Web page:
Last Updated: 31 January 2023
As Tracy Alloway explained in a feature article earlier this week, covered bonds are attracting investor interest for two reasons: regulators are encouraging banks to issue them by giving covered bonds lower capital charges than unsecured debt under the new Basel III rules; and investors are attracted by the fact that they are collateralised and are (so far) considered as unlikely to share in possible future bank “bail-ins” (loss-sharing).
Not all investors are crazy about covered debt, though. You have to give up some yield to switch from holding unsecured debt to owning debt that’s further up the capital structure of the issuing bank—85 basis points a year in the case of a recent seven year covered bond issue from the UK’s Coventry Building Society, according to a recent news story from Institutional Investor.
Other sceptics point to the fact that the “cover” in the covered bonds may not be as watertight as it sounds. Spanish banks, for example, have been issuing record amounts of covered debt but reveal relatively little about the performance of the mortgages backing the bonds, said one concerned investor.
Also, rules on the extent to which covered bonds push other bank creditors (depositors and holders of senior/subordinate unsecured debt) down the repayment pecking order may vary from one European country to another, Tracy reminds us in her IndexUniverse.eu feature.
Nevertheless, ETF holdings show that an increasing number of investors are making the switch from unsecured to secured debt.
iShares’ Markit iBoxx Euro Corporate Bond fund (LSE: IBCX), for example, Europe’s largest corporate bond ETF, has seen around 20 percent of its assets leave since last September. It tracks an index that has half of its assets in the unsecured debt of European financial companies, so this perhaps reflects increasing concerns that senior bank debt might indeed face future losses.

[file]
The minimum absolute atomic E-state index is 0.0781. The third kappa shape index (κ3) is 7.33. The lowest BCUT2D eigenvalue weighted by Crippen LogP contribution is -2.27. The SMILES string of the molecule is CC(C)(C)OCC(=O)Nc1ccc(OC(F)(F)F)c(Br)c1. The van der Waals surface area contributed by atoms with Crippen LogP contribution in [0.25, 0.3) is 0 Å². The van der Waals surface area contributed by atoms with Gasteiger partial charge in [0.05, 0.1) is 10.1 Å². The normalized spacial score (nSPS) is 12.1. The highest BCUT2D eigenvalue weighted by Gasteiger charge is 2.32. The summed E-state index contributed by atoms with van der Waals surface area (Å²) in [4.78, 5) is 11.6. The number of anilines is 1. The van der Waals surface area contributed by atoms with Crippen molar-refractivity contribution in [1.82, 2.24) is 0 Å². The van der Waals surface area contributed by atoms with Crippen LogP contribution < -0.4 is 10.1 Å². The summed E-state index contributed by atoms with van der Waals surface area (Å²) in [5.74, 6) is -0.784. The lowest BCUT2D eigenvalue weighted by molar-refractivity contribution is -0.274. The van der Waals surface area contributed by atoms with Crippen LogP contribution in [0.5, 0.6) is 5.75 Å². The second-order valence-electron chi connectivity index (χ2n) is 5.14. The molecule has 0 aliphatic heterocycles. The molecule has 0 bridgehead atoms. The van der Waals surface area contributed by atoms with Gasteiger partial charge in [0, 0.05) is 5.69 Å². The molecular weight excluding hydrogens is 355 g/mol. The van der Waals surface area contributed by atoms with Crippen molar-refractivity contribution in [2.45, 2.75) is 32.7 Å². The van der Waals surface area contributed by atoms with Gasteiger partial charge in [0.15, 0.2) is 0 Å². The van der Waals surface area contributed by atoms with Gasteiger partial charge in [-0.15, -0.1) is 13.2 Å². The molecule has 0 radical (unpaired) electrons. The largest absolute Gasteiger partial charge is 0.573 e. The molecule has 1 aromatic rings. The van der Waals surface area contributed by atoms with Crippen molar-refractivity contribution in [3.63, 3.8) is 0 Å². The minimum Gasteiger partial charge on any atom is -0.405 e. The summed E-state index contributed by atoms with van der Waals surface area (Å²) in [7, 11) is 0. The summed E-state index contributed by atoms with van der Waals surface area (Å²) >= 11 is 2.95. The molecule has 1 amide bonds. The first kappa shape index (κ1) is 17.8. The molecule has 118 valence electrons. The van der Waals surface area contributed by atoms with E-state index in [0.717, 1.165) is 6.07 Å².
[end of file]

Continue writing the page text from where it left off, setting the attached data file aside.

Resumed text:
Meanwhile, iShares’ Markit iBoxx Euro Covered Bond ETF (LSE: ICOV) has seen its assets more than double in the last six months, with inflows accelerating of late.
And you actually get a yield pick-up trading out of IBCX into ICOV, from a redemption yield of 3.25 percent to 3.88 percent, according to the iShares website. If that appears to contradict what I said earlier about covered debt paying lower interest rates than senior unsecured bonds, in this case it’s explained by the index composition. IBCX has around half its assets in non-financial bonds, which currently pay less interest than financial debt, on average, while ICOV has a heavy (28 percent) weighting in covered banks issued by Spanish banks, which are perceived by the market as riskier and have been paying higher rates as a result.
There’s also a significant difference in the ETFs’ trading costs, according to issuer iShares.
For the first four months of 2011, the average time-weighted bid-offer spread on the London Stock Exchange was 12 basis points for IBCX but over double that, 29 basis points, for ICOV.
Remember, also, that recent months have witnessed relatively benign market conditions. In more volatile times, these dealing spreads may well rise. You don’t have to go as far as the alarmism of Dan Fuss, bond fund manager at Boston-based Loomis Sayles, who warned earlier this week in FTFM that ETF investors could face “haircuts” of up to 10 percent in corporate bond funds if they all tried to sell at once, to realise that we’re dealing with a sector of the market more suited for buy-and-hold investing than for trading.